“Six,” I counted, after another lap around the field house – The Lamb-Miller Field House that is. Hated by some, loved by many, the field house is home to five full-length indoor basketball courts, four indoor tennis courts, four badminton courts, three volleyball courts, a baseball and softball batting cage, and my personal property (a boy can dream), the 215-meter banked tartan track. Above me, evening light passed through the translucent dome, scattering a glow that reminded me much of the building at early morning. Catching my breath, as I felt that familiar stab of early season fatigue, the rhythmic trumpets of Jack Ü’s “To Ü” beating in my earbuds was slowly swallowed up by something even louder.
To my left, I began to see what I was hearing. Thirty-two women began to process, one by one, into the field-house and then out to the turf – all the while chanting a surprisingly strong rendition of the familiar World Cup theme, Wavin’ Flag. I paused to share a laugh with the golfer who had previously been swinging away inside the practice cages; both of us were visibly impressed by what could have rivaled any of those goose-bump inducing scenes from your favorite sports movie.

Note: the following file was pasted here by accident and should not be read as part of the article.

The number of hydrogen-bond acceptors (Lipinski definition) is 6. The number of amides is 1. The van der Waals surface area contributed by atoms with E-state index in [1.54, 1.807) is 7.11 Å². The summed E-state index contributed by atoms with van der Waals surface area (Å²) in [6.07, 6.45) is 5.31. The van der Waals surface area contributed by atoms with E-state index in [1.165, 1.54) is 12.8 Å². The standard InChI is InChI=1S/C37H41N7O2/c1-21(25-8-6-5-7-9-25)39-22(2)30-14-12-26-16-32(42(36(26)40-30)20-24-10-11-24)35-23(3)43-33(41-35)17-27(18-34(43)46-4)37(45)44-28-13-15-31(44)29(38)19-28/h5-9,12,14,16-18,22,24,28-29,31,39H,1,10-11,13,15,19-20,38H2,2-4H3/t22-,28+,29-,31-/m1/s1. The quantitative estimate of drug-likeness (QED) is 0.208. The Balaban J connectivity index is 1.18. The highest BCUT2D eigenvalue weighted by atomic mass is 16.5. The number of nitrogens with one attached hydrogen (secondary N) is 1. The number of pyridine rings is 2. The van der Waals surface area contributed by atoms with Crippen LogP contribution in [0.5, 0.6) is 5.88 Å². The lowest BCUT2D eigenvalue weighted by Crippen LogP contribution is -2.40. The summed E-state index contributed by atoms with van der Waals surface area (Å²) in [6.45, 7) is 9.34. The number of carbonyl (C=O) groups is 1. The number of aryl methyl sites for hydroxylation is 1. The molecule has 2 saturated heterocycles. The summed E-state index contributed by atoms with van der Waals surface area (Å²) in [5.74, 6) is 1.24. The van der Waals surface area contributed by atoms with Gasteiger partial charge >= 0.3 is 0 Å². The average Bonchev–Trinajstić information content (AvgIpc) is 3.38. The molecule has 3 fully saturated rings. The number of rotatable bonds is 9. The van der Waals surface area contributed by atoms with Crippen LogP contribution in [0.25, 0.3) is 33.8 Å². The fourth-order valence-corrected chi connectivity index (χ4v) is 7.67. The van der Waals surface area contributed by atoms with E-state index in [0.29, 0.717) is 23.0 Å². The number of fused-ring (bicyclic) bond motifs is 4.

After pushing through the last few reps of my workout, I made my way out to Clothier Field. After their battle to defend the Centennial Conference title in the previous week and their first round NCAA championship win the night before, the women’s soccer team had more than earned the energy gathering as the stadium filled with fans. The game was soon underway. After 40 score-less minutes and a number of close calls, however, I began to wonder if the team had met its match. A few moments later, a shot finally found the back of the net, and the crowd behind me exploded. As I turned to snap a picture of the pandemonium, I couldn’t help but be overwhelmed with pride by the words emblazoned above them all: “Home of the Garnet.”
Coming to Swarthmore, I remember being unsure what to expect of athletic life here. Now, I am certainly not trying to imply that my average workout is interrupted by a musical number, courtesy of our talented women’s soccer team. However, I am trying to share just a slice of the continued beauty of athletic competition I’ve enjoyed here. For most lifelong athletes, these four years are the last and greatest years of our competitive careers. And it’s often moments like these that remind us that we wouldn’t have spent them anywhere else.